A team of researchers, chemists, and scientists recently created a new medical-grade biotech material that is being called a graphene hybrid. The material is made by combining standard graphene-based nanoparticles with hydroxyapatite (HAp). For anyone unfamiliar with hydroxyapatite, it is a ceramic derivative commonly used in medical and dental implants. Once graphene is combined with hydroxyapatite it forms to create a highly durable material that could potentially last longer than any biotech material currently on the market. The material is also completely non-toxic and it is safe for nearly all types of surgical applications, including open heart or brain surgery.

Problems With Non-Graphene Biotechnology

Over the last decade, the leading biotech implant material available is biometallic. Biometallic materials are commonly used in dental implants, stents, and even pacemakers. The downside to using biometallic materials is that in some cases it can corrode quite quickly, especially if it is heavily exposed to bodily fluids such as saliva, blood, or water. Once biometallic corrosion occurs it can leak particles into the surrounding tissues and into the bloodstream, causing inflammation, toxicity, and even death in high doses. Another major downside to biometallic materials is that they have a high thermal expansion rate which is known to cause nerve pain.

Ways Graphene Can Improve Biotechnology

It’s Non-Corrosive: One of the biggest benefits to using graphene in biotech materials is that it is non-corrosive, so there is zero risk of it ever causing toxicity, blood poisoning, or tissue inflammation. With zero risk of corroding, graphene can be used in medical applications where standard biometallic materials are prohibited. That means that graphene has a much broader application range. It could be used in artificial heart valves, dental implants, artery stents, and more.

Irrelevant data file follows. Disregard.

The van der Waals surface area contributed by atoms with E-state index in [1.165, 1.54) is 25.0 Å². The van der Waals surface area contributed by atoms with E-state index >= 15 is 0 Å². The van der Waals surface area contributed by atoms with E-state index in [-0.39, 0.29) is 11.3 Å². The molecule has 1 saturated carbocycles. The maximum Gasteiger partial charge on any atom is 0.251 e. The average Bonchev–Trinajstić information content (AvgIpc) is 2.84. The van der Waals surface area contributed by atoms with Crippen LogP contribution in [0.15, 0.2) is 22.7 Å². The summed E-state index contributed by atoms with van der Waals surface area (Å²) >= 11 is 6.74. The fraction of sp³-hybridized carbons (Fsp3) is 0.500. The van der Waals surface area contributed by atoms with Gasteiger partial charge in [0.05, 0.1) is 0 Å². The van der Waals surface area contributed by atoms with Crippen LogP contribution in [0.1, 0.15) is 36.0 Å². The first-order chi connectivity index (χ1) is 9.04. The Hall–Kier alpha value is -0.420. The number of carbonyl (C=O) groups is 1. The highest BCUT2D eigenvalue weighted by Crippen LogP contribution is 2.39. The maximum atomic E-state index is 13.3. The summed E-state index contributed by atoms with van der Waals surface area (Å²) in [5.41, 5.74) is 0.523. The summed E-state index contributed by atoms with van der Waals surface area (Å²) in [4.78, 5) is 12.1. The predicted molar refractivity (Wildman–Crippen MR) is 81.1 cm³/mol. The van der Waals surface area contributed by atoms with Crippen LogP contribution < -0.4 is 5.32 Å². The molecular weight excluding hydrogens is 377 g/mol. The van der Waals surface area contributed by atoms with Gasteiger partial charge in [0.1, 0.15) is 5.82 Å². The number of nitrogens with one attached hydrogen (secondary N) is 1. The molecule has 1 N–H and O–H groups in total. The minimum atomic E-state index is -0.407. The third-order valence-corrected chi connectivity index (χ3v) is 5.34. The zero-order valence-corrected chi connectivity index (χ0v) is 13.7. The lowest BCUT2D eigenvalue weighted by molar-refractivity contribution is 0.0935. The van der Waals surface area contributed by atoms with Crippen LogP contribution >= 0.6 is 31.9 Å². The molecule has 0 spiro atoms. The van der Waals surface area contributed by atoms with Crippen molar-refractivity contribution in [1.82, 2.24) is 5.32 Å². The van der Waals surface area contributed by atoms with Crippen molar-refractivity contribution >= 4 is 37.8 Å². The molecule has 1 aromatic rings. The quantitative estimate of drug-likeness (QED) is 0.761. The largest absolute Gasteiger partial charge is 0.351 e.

It Has a Low Thermal Expansion Rate: Most biotech materials such as biometallic substances have an extremely high thermal expansion rate. What that means in layman’s terms is that biometallic materials will rapidly expand in size and temperature any time they are exposed to prolonged periods of high heat. Graphene, on the other hand, isn’t easily affected by hot temperatures that would be experienced within a human body. That means the risk of thermal expansion for graphene is very low.

Graphene is Non-Ferromagnetic: Some biometallic materials are ferromagnetic in their composition, meaning they create a magnetic reaction. Ferromagnetic materials used in biotech applications are less than ideal due to the fact that once these items are implanted into the body, the person receiving them cannot ever undergo a magnetic resonance imaging (MRI) scan. Graphene, on the other hand, is completely non-ferromagnetic, meaning it does not possess any magnetic quality.

It’s Cheaper to Produce: Another major advantage to using graphene materials in biotechnology is that it is substantially cheaper to produce than any other biotech material. In many cases, graphene is up to 100 times cheaper to produce. Biometallic materials, for example, are extremely expensive to produce due to the fact that the substances needed to make it require finite metallic resources. Graphene is like plastic in the sense that it does not rely on finite resources in order to be mass-produced.

It’s More Durable: Some early tests have found that graphene infused with hydroxyapatite creates an end material that could be up to 100 times stronger and more durable than the strongest non-graphene biotech materials currently on the market. What this implies is that the risk of a graphene biotech application malfunctioning is very low. It also indicates that most graphene-based biotech materials could be implanted into the human body for life, with no replacement ever needed.